That's about how much developers care about security.
Starting last year I made a concerted effort to speak at developer conferences. The idea was to go directly to people who write actual code and help spread the word about application security. By speaking at technical conferences that appeal to top developers the goal was to reach out to people who really care about development and want to learn and apply everything they can. By getting these developers interested in security my hope was that they would, in some small way, lead by example since many of them are the ones that build the tools and frameworks that other developers rely upon.
It started last year at
Stephen J, who is a member of our software security mailing list, asked a while back, "Do you have any recommendations on static source code scanners?" James Jardine and I started talking and came up with the following tips.
There are so many commercial static analysis tools from vendors like Armorize, Checkmarx, Coverity, Fortify (HP), Klocwork, IBM, and Veracode that it's hard to recommend a specific product. Instead we'd like to focus on seven tips that can help you maximize your selection.
1) Test before you buy
This probably sounds obvious but, assuming you haven't purchased anything yet, definitely do a bake off and have the vendor run the code against your actual apps. Do *not* simply run the tool on a vendor supplied sample app as the quality of the results, surprisingly, can vary quite a bit across different tools and code bases. Just keep in mind that some vendors will try to avoid this so they can ...
Backgrounding and Snapshots
In iOS when an application moves to the background the system takes a screen shot of the application's main window. This screen shot is used to animate transitions when the app is reopened. For example, pressing the home button while using the logon screen of the Chase App results in the following screen shot being saved to the application's Library/Caches/Snapshots/com.chase directory.
Figure 1: Snapshot showing cached information
To further illustrate this point take the following profile page from a fictitious bank app which displays sensitive information like the user's account number, balance, and secret question/answer.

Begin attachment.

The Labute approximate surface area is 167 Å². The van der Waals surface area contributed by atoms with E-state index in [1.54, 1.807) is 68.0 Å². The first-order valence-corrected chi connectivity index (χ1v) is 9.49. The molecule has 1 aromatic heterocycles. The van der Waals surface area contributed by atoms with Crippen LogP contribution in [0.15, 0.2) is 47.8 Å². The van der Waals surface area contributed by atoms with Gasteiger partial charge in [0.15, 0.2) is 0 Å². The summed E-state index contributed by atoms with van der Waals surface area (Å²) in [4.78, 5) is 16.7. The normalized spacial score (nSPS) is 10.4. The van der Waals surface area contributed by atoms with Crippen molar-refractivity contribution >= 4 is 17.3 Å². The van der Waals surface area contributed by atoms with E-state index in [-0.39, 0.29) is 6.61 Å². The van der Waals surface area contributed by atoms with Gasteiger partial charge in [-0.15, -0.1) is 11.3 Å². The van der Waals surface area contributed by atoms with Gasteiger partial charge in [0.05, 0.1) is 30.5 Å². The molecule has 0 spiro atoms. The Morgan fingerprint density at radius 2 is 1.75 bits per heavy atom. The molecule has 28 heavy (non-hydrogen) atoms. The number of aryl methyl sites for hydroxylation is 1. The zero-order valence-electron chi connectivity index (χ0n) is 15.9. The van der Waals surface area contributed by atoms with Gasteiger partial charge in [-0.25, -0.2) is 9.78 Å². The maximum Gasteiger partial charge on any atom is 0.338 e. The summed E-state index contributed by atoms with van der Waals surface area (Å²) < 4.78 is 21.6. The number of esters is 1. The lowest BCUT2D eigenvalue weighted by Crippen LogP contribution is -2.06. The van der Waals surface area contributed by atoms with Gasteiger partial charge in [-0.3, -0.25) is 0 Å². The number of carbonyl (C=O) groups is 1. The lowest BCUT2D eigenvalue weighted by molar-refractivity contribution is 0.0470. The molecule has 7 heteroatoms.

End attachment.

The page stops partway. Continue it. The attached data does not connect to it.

The WordPress iOS App
I was looking for an open source iOS application and quickly came across the WordPress app. Once you log in to your WordPress blog via the app your credentials are then stored on the device itself. If done correctly this is not necessarily a bad thing. However, the WordPress app's implementation leaves a bit to be desired. Take a look at the following snippet of code from WPcomLoginViewController.m
and in Spot the Vuln
fashion see if you can find the issue.
Update: The WordPress for iOS team has already committed a change for the next release to address the issue. Check out their comments below.
There are a lot of articles about configuring authentication and authorization in Java web.xml files. Instead of rehashing how to configure roles, protect web resources, and set up different types of authentication let's look at some of the most common security misconfigurations in Java web.xml files.
1) Custom Error Pages Not Configured
By default Java web applications display detailed error messages that disclose the server version and detailed stack trace information that can, in some situations, wind up displaying snippets of Java code. This information is a boon to hackers who are looking for as much information about their victims as possible. ...